Langhorne holds social justice seminar

Sydney Crocker, Staff Writer

On Sunday, January 14, over 500 students, families, and facilitators attended the Bucks County Teen Peace And Social Justice Summit at William Tennent HS.

Named after activist Martin Luther King Jr., the Summit discussed a number of ways to combat racial prejudice in the community. The Summit used a number of inspirational speakers and hand-on activities to convey its message of love and acceptance.

Several members of the community spoke at the event about their personal experiences with racism. Leaz Metelus, an Arcadia student and immigrant from Haiti, spoke about the hatefulness of our president’s speech and recent tweets. Taylor Branch, an 11th grader from Central Bucks East, shared her experience with racism in her school. Aliyah Salley, whose car was recently vandalized with racist graffiti, expressed her gratitude for her community in the moments after her car was vandalized.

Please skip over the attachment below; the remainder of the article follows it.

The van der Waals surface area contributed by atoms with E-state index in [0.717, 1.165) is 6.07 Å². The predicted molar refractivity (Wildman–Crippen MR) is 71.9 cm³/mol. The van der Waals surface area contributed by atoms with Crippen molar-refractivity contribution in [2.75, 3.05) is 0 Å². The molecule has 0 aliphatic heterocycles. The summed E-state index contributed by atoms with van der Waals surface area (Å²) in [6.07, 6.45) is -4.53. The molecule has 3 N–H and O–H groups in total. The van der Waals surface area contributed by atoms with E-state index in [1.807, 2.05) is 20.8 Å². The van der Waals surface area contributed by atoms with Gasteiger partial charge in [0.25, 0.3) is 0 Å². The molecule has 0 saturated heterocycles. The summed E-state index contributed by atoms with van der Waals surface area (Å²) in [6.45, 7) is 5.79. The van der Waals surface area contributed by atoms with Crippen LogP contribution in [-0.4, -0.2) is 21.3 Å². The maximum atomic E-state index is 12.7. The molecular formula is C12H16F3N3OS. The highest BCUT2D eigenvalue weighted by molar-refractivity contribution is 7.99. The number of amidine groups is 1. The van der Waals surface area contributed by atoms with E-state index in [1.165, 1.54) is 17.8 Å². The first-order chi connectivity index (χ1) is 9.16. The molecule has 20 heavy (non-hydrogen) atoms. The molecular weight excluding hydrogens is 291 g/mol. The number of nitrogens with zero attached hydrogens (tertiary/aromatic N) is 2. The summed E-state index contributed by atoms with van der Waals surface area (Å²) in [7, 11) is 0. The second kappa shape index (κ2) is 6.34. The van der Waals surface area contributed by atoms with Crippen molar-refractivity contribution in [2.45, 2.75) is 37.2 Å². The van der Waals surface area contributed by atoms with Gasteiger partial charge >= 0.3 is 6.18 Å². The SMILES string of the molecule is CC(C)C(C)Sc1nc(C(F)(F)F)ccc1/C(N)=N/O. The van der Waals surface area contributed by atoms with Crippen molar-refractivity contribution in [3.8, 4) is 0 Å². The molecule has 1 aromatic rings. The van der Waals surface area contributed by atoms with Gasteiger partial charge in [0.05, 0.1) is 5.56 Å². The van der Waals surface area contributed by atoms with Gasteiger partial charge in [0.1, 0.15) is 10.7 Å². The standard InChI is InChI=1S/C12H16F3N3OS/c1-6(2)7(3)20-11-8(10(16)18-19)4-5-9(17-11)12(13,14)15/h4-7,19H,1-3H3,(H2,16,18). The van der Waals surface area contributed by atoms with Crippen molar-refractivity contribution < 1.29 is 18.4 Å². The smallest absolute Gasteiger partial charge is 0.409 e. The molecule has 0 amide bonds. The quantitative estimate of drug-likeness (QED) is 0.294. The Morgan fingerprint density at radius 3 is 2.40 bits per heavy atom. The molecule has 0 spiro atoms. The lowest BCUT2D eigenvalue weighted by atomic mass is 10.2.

Students were then broken into smaller groups to discuss ways to speak out against racism. Students shared their stories and experiences they have encountered.

Neshaminy School District made a strong presence at the Summit. Nearly two dozen students and teachers joined the crowd. One Neshaminy High School teacher, Mr. Rich Greenberg, shared his experience as both a teacher and a facilitator at the Summit. He said that he is disheartened to hear the students stories but hopeful for the future:

“It was most saddening to hear that there is still racism in our own backyards. However, from listening to all the students, I am hopeful that instead of the students sitting back and being quiet, they will take a more active role in ending racism.”

“The student is never alone,” stated Greenberg. “There will always be someone whose experience is similar and is there to help. And together, we can combat racism.”